Resumption Of Fighting Seen Likely In Kosovo
Article from: The Washington Post
Article date: November 12, 1998
Author: Guy Dinmore
Yugoslav government forces and ethnic Albanian rebels appeared to be gearing up for another round of fighting in the troubled province of Kosovo today, even as the American head of an international observer mission appealed for restraint.
“This . . . might be the last, best chance to avert an irrational spiral of violence and human suffering,” William Walker, a U.S. career diplomat, said after arriving at the airport in Pristina, Kosovo’s capital.
Walker, whose diplomatic career has focused on Latin America, is to head a 2,000-member mission of unarmed diplomatic observers under the auspices of the Organization for Security and Cooperation in Europe (OSCE). The Kosovo Verification Mission will monitor Yugoslavia’s compliance with U.N. resolutions demanding an end to hostilities and free access to aid agencies delivering supplies to some 250,000 people, mostly of the Serbian province’s ethnic Albanian majority, displaced by the eight-month conflict.
Walker said he hopes the mission will create the conditions for a lasting negotiated settlement. Slobodan Milosevic, president of the Yugoslav federation, which is dominated by the republic of Serbia, agreed to the mission under a deal reached with U.S. special envoy Richard C. Holbrooke Oct. 13 that averted NATO airstrikes.
Milosevic also agreed to withdraw several thousand troops and Interior Ministry police, leaving behind a force of about 25,000 while U.S. mediator Christopher Hill, the American ambassador to Macedonia, works on achieving a political settlement between the Serbs and ethnic Albanians who have been fighting for Kosovo’s independence.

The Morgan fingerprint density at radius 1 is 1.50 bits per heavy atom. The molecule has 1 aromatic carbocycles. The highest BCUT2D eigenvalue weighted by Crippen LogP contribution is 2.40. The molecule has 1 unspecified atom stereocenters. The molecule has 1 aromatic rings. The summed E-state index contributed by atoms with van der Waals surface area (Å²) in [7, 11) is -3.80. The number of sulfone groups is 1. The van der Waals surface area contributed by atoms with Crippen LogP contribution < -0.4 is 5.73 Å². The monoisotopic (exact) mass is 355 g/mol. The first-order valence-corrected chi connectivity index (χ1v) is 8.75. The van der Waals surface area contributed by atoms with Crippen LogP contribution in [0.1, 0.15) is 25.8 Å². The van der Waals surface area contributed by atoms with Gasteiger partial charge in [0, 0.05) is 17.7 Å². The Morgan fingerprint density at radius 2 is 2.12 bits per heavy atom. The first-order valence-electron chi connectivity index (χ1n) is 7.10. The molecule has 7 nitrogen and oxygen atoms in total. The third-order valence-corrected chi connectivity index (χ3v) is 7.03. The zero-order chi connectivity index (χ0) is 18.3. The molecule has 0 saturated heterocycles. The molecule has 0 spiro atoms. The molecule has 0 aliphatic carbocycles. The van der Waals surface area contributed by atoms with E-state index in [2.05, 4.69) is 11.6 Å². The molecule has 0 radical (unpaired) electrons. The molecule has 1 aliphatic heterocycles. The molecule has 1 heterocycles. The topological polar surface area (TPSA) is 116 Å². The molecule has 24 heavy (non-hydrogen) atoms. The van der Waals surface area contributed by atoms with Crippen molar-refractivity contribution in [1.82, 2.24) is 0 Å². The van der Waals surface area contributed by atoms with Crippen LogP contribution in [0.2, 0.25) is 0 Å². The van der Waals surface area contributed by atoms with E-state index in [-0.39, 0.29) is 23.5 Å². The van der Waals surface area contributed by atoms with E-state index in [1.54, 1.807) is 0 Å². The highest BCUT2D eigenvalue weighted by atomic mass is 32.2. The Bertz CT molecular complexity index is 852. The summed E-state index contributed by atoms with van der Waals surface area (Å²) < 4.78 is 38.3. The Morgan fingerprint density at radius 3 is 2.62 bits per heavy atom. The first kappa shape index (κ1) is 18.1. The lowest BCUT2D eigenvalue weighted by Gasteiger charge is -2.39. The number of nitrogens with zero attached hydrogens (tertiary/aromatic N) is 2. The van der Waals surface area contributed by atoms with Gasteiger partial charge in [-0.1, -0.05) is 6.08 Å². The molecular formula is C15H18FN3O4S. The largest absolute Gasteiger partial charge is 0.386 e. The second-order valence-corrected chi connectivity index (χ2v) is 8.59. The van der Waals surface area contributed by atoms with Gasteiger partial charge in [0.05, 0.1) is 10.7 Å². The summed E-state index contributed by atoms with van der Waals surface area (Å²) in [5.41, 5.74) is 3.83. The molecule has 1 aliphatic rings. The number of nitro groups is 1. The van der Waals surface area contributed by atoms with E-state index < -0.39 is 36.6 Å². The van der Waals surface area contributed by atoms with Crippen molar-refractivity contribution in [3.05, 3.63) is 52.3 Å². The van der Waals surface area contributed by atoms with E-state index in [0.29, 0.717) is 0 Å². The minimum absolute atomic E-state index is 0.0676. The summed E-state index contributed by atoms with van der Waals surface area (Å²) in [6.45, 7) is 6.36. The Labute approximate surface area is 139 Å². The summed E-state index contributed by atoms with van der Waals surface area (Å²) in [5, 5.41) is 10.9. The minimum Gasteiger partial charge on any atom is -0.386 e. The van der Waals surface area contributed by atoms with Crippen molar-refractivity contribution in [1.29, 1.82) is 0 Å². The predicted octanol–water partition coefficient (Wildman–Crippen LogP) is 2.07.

“I take this opportunity to encourage the political leaderships of all involved in this conflict to choose the way of moderation, the way of sanity, the way of peaceful resolution of differences,” Walker said. Armed fighters with the separatist Kosovo Liberation Army, which was routed during a summer government offensive, have returned to many of their former strongholds in the wake of the government withdrawal. In the central Drenica region, 15 miles west of here, more than 100 Serbian police in combat gear today took up positions close to rebel-held territory they had left three weeks ago. Police said they were deploying in response to a string of raids by the Kosovo Liberation Army on now-isolated police stations and supply convoys that threaten to undermine a month-old unofficial cease-fire. Serbian officials said three police officers were wounded Tuesday night in guerrilla attacks on three towns in central Kosovo. The rebels, in turn, accused the security forces of provoking them with attacks on villages inhabited by ethnic Albanians. Kosovo Albanian human rights workers say police hauled 30 men off a bus in the central town of Glogovac today, following a nighttime rebel attack. “We are ready for attacks against us. There are groups of people out of everyone’s control,” said the commander of the police station in Malisevo, a former guerrilla stronghold. The post was attacked on Sunday night, and Monday morning police found the bodies of two colleagues who had been captured by the rebels last Friday and later killed. Police also resumed patrolling between Malisevo and Orahovac, in the south, today, moving through rebel-held territory. They were joined by unarmed U.S. diplomatic observers, hoping their presence would deter the guerrillas from attacking. Walker said he could not give a date for when the full mission of 2,000 observers will be in place. Diplomats have said they are frustrated with the OSCE’s slowness in assembling the observer force.